Parade Magazine had an interesting notebook item recently about jury duty. (And no, unfortunately, Howard Huge didn’t jump into a jury box thinking it was some sort of play space.)
The story reports many jurisdictions are experiencing an increase in the number of people “who say they can’t afford to serve or who simply don’t show up, causing cases to be delayed or even dismissed.”
The problem has been exacerbated by the recession; a Minnesota plumber was found in contempt of court and jailed for a day in November after saying during voir dire that he couldn’t afford to miss more than a day of work. “I don’t get paid when I’m not working,” he said, according to court records. “I could see myself just going with the flow to get it over with to get back to work.”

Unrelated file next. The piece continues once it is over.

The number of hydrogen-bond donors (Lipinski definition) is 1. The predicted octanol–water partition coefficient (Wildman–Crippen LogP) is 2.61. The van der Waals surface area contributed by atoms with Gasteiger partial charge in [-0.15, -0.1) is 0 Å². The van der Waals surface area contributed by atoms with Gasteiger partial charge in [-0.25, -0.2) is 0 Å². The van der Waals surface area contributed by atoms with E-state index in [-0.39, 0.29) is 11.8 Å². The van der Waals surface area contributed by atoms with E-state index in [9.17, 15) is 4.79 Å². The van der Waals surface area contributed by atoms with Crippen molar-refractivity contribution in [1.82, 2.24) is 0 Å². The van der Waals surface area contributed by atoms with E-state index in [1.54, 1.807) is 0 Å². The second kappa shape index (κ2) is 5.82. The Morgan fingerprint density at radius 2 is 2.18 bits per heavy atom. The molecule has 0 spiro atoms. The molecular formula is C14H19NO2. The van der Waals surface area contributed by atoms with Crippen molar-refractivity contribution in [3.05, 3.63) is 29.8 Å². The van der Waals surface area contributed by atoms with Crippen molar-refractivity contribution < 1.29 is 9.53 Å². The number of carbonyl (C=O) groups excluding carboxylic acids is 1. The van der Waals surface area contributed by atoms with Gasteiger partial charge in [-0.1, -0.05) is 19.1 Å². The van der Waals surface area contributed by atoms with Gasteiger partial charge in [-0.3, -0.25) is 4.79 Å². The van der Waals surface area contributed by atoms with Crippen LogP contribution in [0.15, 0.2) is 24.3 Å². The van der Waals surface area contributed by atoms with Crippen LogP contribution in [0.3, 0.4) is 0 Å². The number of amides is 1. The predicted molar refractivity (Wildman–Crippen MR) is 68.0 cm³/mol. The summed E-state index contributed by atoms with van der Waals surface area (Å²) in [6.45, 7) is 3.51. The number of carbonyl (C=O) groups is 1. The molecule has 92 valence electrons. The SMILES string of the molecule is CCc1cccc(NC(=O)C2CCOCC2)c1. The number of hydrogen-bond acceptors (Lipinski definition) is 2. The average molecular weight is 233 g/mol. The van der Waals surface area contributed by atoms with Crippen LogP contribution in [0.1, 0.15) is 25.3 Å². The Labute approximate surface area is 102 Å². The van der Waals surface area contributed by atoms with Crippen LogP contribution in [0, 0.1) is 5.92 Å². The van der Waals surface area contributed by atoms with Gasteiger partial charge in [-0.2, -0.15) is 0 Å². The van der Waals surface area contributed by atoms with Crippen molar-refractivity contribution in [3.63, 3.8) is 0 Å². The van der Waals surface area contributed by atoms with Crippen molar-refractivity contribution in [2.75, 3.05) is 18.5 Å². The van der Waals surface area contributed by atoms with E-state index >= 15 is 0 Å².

The American Tort Reform Association has proposed states pay jurors more, noting Arizona offers jurors $300 per day for trials lasting longer than five days. By comparison, jurors in Maryland are paid between $15 and $30 per day depending on the jurisdiction.
So, what say you – is a larger per diem the best way to ensure citizens answer the call of jury duty? What else could be done to make the experience more palatable for potential jurors?